What we need? What you can do?

Suffering is awkward. It’s uncomfortable for the sufferers and those watching the sufferers. The most common question people ask us is, “What can we do?” What an excellent question!

Let me answer it from the negative, which eliminates virtually everything that may inhibit you from doing something. There is only one bad thing any person can do; it is nothing. The reason is straightforward: doing nothing flies in the face of the Gospel because the Gospel is always about going, doing, engaging, confronting, helping, and comforting.

So, may I release you from the fear of doing or saying the wrong thing when you say or do something? You won’t say the “wrong thing” if you say something? You won’t do the “wrong thing” if you do something?

Really!

We are not grading your words.

Really.

Of course, you may say something that is not helpful. Okay. Do we care? No, not really. Not if you say something. The intent of your heart is more important to us than unhelpful words. If your intent is to care for us, you have done well. If the intent of your heart is to care for us, you are like Jesus.

Too often people talk about how what a person said is “so unhelpful.” It’s that kind of talk that is unhelpful. It inhibits the caring soul from caring. It paralyzes people. If you care enough to press into our lives to share your love, we will not judge, grade, dismiss, or show ingratitude.

We may not use your essential oil or follow that hyperlink to the latest cancer cure but rest assured we will appreciate your care. You can even tell us about how “all things work together for good” because it’s true: God is busy with us, and the outcome is going to be good.

Please be free to press into our lives. Say something. Do something. It will be good for us and for you.

  1. Charlie sent a text saying he prayed for us today.
  2. Judy gave me a hug (with no words), and she would not let go, for a full 30 seconds. Felt so good.
  3. Katerine sent flowers. From Minnesota.
  4. Stacie and Missy came and stayed for three hours.
  5. Sherrie called and prayed like she was prostrate before the Father. Lucia cried.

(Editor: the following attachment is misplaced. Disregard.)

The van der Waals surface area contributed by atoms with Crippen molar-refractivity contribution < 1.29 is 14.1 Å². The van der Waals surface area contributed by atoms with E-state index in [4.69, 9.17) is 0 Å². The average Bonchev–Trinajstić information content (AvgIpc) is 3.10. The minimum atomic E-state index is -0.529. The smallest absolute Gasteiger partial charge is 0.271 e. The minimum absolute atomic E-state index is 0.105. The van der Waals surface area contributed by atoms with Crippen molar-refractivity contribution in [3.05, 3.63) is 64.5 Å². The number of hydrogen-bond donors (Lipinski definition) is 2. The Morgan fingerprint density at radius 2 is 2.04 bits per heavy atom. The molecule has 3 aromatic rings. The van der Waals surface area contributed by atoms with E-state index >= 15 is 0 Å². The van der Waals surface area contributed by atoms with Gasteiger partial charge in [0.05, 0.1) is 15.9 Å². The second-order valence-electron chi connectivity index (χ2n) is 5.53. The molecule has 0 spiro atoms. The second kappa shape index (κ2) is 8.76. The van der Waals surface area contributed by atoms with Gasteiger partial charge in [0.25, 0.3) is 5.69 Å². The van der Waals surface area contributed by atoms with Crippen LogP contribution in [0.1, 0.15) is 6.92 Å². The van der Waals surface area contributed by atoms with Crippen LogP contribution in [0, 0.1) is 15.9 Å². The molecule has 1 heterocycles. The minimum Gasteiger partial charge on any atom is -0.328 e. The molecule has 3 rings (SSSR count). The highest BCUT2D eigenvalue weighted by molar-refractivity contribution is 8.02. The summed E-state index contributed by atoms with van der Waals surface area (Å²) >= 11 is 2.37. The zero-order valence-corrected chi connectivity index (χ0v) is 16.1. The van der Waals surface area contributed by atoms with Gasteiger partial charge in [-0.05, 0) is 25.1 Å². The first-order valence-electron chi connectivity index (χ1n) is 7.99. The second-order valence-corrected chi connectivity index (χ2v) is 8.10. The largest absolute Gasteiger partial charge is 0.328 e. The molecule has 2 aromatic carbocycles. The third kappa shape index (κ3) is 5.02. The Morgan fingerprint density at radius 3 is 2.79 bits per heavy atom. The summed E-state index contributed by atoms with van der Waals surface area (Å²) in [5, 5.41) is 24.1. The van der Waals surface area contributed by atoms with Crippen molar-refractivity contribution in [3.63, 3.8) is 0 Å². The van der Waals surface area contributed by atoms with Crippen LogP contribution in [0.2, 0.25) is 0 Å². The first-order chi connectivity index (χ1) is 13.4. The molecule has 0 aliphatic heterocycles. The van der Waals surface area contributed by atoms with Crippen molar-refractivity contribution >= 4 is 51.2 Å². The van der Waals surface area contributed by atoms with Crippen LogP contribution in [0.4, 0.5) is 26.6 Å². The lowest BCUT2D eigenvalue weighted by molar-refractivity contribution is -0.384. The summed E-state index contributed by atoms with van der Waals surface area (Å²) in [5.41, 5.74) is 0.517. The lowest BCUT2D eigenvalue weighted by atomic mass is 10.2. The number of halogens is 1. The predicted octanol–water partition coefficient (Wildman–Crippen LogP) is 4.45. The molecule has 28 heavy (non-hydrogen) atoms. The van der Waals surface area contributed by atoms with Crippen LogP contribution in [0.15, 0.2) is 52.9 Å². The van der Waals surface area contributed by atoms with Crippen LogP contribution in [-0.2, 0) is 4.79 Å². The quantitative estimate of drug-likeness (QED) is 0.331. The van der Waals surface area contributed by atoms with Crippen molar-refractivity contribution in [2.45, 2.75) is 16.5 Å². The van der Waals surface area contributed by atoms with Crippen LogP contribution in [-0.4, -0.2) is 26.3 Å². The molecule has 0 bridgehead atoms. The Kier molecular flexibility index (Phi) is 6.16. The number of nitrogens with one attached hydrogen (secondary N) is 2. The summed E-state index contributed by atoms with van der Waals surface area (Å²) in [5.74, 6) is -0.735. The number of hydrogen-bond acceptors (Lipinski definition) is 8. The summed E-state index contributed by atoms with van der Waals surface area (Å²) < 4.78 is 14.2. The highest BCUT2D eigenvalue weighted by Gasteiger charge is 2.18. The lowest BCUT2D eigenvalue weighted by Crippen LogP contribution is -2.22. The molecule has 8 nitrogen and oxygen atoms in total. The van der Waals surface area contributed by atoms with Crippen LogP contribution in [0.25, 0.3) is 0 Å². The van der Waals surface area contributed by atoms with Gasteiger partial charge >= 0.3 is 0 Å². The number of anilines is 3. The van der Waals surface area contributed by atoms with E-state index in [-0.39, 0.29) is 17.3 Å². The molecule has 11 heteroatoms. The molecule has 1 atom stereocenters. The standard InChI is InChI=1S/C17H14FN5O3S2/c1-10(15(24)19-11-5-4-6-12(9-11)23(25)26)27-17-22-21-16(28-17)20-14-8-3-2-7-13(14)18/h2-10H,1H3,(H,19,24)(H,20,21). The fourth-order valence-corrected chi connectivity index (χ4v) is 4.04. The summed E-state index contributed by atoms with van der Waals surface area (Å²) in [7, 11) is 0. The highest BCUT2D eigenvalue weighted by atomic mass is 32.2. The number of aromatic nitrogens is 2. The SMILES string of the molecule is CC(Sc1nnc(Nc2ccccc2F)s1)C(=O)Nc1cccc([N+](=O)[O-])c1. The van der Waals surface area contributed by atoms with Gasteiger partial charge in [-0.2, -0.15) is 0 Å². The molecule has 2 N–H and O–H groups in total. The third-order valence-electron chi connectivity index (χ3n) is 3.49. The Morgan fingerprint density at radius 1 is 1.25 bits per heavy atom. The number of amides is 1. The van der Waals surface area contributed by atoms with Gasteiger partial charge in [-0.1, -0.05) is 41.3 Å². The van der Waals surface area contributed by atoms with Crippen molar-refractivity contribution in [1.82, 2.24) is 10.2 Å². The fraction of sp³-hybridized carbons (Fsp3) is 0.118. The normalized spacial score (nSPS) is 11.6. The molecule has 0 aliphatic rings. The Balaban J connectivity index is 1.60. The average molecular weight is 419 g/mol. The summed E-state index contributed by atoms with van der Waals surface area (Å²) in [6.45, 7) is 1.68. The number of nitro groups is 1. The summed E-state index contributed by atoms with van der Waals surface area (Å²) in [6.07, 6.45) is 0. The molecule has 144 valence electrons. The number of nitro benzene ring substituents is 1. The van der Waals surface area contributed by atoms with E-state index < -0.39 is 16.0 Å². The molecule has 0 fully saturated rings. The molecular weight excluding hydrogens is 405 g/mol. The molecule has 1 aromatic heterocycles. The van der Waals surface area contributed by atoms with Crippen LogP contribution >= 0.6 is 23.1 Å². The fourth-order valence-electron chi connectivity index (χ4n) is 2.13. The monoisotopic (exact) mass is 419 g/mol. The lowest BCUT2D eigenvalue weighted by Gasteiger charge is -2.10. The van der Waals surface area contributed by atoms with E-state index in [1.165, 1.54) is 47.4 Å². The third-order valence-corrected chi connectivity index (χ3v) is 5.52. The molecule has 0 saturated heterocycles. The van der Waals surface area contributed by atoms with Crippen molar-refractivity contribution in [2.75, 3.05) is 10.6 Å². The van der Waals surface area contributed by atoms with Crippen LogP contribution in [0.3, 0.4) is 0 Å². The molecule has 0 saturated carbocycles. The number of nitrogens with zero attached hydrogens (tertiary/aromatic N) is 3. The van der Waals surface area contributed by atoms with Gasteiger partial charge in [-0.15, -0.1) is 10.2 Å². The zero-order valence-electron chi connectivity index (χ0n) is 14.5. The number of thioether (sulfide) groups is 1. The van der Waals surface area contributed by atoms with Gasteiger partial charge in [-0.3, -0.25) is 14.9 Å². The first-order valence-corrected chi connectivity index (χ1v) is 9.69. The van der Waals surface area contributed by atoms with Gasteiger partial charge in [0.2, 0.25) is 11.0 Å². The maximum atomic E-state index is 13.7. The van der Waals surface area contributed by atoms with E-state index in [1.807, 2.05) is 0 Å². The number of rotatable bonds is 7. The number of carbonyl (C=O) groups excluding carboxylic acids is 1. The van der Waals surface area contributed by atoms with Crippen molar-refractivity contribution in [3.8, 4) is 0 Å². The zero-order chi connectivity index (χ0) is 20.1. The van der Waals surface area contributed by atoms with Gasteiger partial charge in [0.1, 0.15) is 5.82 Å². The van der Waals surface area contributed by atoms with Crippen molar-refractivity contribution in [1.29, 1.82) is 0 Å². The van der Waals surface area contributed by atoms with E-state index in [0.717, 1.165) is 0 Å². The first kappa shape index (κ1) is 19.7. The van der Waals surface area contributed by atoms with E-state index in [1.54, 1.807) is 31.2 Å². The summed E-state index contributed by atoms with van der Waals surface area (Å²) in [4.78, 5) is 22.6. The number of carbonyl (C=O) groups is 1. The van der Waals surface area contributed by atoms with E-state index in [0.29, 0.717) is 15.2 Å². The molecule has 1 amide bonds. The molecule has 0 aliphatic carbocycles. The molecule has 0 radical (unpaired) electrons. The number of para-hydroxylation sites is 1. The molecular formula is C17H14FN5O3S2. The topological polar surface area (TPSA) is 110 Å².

6. Julie gave us a bag of food.
  7. Stacey (a different one from above) brought some amazing soup.
  8. Brandi sent a care package. From Colorado!! The kids so loved it.
  9. Tom invited us to his house for a party.
  10. Cara is sending some of Lucia’s favorite lotion. (Don’t tell Lucia. It’s a surprise.)
  11. Bruce took me to lunch.
  12. Roy won’t stop asking about our finances.

Be free. Be released to love us the way you believe God wants you to love us. We will be grateful. The LORD’s fame will spread. You will feel good about it too.

Sure, it’s weird for us too. I get it. Let’s let the Gospel bust up the awkwardness of not knowing what to do for sufferers. Go NIKE: just do it. There is one right answer to this tension you feel: enter into their suffering as though it was you because it is you.

Remember those who are in prison, as though in prison with them, and those who are mistreated, since you also are in the body. – Hebrews 13:3 (ESV)

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About RickThomasNet

Rick Thomas leads a training network for Christians to assist them in becoming more effective soul care providers. RickThomas.Net reaches people around the world through consulting, training, podcasting, writing, counseling, and speaking. In 1990 he earned a BA in Theology, and 1991 he received a BS in Education. In 1993 he was ordained into Christian ministry, and in 2000 he graduated with an MA in Counseling from The Master’s College in Santa Clarita, CA. In 2006 he was recognized as a Fellow of the Association of Certified Biblical Counselors (ACBC). He also received certification from the International Association of Biblical Counselors (IABC). His organization is a training center for IABC.